• Keep your browser up to date! The above links above include a tutorial on this. This is very important, many of the Web 2.0 technologies your child will be directed to use are very demanding of the latest browser technologies. An out of date browser will struggle to cope with even the most basic tasks. The Google Chrome browser has a useful option of automating these updates, I highly recommend you use it.
  • Make sure your Adobe Flash Player is up to date. if in doubt click here to check to see if you have the latest version. This software is essential to run may of the awesome animations that are commonly used in these websites, such as Mathletics et al.
  • Check the speed of your home internet connection, either directly with your provider (eg Starhub) or using a free web service like http://www.speedtest.net/ (no account needed) where you should expect to see at least 4-5 Mbps (>10 is better) if you are attempting to access 'rich' media, like streaming video, presentations, or interactive media. 

Sometimes odd behaviour in a web browser can be caused by 'cookies' that are interfering with the way you want your browser to behave.

If you clear out your cookies (something you should do regularly anyway) you can often find that resolves many problems. For normal (non techie) parents, Cookies are bits of code that are stored by websites on your computer to enable a site to 'remember' or 'recognise' you when you return to their website, like remembering your preferences etc.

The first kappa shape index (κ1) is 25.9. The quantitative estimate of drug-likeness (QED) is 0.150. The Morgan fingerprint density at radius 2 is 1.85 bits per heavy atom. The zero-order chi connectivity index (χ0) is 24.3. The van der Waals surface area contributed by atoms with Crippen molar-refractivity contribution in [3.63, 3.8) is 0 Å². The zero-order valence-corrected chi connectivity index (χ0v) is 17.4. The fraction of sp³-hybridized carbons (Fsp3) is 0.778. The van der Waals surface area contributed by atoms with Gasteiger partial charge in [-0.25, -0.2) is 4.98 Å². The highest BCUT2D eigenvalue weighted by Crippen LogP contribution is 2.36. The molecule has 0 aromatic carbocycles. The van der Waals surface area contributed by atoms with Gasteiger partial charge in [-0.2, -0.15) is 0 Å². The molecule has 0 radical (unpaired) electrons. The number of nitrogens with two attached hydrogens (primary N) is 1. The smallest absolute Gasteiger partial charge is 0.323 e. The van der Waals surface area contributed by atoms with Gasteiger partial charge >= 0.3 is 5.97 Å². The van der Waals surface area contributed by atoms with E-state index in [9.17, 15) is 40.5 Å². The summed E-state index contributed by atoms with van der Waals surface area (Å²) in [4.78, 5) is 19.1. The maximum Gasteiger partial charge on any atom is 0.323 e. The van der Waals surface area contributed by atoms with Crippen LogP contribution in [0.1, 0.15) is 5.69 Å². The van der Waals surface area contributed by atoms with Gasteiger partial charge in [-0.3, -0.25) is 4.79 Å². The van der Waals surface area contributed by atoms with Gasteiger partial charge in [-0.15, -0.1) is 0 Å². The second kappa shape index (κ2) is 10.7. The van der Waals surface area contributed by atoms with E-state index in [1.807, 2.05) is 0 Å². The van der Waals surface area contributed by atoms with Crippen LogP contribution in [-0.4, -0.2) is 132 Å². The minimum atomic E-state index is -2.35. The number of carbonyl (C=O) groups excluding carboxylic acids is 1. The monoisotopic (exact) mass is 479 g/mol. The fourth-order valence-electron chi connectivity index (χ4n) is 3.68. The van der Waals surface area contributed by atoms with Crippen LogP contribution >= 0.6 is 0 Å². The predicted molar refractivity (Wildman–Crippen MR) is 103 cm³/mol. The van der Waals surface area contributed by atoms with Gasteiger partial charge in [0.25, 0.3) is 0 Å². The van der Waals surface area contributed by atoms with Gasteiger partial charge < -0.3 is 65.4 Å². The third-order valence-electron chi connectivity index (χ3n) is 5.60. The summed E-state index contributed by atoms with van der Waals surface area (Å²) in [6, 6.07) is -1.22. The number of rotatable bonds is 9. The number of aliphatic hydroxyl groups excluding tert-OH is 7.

Confused? Never mind, every browser has ways to do this, in the Chrome browser, just click Chrome on the Menu, and choose 'Clear Browsing Data' tick or untick as you see fit, just make sure the Cookies box is ticked, and then click the 'Clear browsing data' button. Don't panic, you can't do any major damage to your computer here.

Another alternative in Chrome is to browse using an incognito window, (File > New Incognito Window) which will force the browser to behave normally, since no cookies are stored.

Sharing a Home Computer

If you are a Primary school parent, you will probably need to share your computer at home with your child for them to do homework from time to time. This can be made easier by using a separate user account for each child, this can be as fancy as a completely separate user account for your child, instructions on how to set that up on a Mac here. This effectively makes your computer feel like your child's own computer, but it's a hassle if you want to be able to hop on and off without faffing about with account switching.

A simpler solution is to just agree that you will not use Chrome, just your child will, or, if you really prefer to use Chrome, create a separate user profile for your child within the Chrome browser, instructions on that here, or this post here. Now all your child has to do is choose their account, with a couple of clicks, and everything they've been working at at school will magically appear in their own copy of the browser, without affecting anything in yours (or vice versa).

Always remember (and use) the 'RQR' of troubleshooting:

Refresh (the browser)

Quit the browser and try again, or try a different browser)

Restart (the computer)

That's it.

Finally... you might want to consider creating a separate user account for your child/children, guidance on how to do this on a Mac can be found here. This in effect feels to your child like that computer is as good as their very own, until you log them out. Activating Fast user switching makes switching between their account and yours a very simple process.

Finally, maybe the best tip of them all?